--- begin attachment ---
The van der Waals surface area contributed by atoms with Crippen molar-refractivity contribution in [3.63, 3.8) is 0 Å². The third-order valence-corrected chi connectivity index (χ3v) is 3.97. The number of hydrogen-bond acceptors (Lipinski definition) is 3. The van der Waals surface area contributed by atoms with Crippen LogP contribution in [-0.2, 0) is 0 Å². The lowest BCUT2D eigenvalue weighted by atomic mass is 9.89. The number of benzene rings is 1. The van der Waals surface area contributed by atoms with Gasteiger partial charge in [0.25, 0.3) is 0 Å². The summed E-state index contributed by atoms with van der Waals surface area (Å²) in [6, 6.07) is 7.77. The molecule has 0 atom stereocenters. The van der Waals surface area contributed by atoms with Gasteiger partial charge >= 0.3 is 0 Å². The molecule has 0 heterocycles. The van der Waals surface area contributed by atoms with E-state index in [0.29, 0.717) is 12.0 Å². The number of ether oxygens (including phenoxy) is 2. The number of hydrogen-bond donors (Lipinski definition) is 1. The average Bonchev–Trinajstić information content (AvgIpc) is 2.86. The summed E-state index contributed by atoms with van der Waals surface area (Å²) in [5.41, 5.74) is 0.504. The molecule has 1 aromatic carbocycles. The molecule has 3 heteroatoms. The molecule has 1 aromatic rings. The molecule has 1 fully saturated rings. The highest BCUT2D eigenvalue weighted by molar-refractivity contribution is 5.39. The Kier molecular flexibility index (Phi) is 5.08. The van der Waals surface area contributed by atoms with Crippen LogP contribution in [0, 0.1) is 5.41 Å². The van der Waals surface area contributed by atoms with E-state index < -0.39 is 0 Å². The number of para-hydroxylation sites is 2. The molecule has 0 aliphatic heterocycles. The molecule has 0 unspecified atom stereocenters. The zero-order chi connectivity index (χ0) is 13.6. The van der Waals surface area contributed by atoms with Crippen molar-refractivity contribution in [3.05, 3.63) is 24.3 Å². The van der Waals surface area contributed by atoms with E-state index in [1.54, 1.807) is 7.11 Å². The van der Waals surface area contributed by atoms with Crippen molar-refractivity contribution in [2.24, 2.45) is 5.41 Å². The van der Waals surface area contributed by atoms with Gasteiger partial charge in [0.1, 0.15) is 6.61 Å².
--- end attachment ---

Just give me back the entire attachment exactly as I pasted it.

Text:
The van der Waals surface area contributed by atoms with Crippen molar-refractivity contribution in [3.63, 3.8) is 0 Å². The third-order valence-corrected chi connectivity index (χ3v) is 3.97. The number of hydrogen-bond acceptors (Lipinski definition) is 3. The van der Waals surface area contributed by atoms with Crippen LogP contribution in [-0.2, 0) is 0 Å². The lowest BCUT2D eigenvalue weighted by atomic mass is 9.89. The number of benzene rings is 1. The van der Waals surface area contributed by atoms with Gasteiger partial charge in [0.25, 0.3) is 0 Å². The summed E-state index contributed by atoms with van der Waals surface area (Å²) in [6, 6.07) is 7.77. The molecule has 0 atom stereocenters. The van der Waals surface area contributed by atoms with Gasteiger partial charge >= 0.3 is 0 Å². The molecule has 0 heterocycles. The van der Waals surface area contributed by atoms with E-state index in [0.29, 0.717) is 12.0 Å². The number of ether oxygens (including phenoxy) is 2. The number of hydrogen-bond donors (Lipinski definition) is 1. The average Bonchev–Trinajstić information content (AvgIpc) is 2.86. The summed E-state index contributed by atoms with van der Waals surface area (Å²) in [5.41, 5.74) is 0.504. The molecule has 1 aromatic carbocycles. The molecule has 3 heteroatoms. The molecule has 1 aromatic rings. The molecule has 1 fully saturated rings. The highest BCUT2D eigenvalue weighted by molar-refractivity contribution is 5.39. The Kier molecular flexibility index (Phi) is 5.08. The van der Waals surface area contributed by atoms with Crippen LogP contribution in [0, 0.1) is 5.41 Å². The van der Waals surface area contributed by atoms with E-state index < -0.39 is 0 Å². The number of para-hydroxylation sites is 2. The molecule has 0 aliphatic heterocycles. The molecule has 0 unspecified atom stereocenters. The zero-order chi connectivity index (χ0) is 13.6. The van der Waals surface area contributed by atoms with Crippen molar-refractivity contribution in [3.05, 3.63) is 24.3 Å². The van der Waals surface area contributed by atoms with E-state index in [1.54, 1.807) is 7.11 Å². The van der Waals surface area contributed by atoms with Crippen molar-refractivity contribution in [2.24, 2.45) is 5.41 Å². The van der Waals surface area contributed by atoms with Gasteiger partial charge in [0.1, 0.15) is 6.61 Å².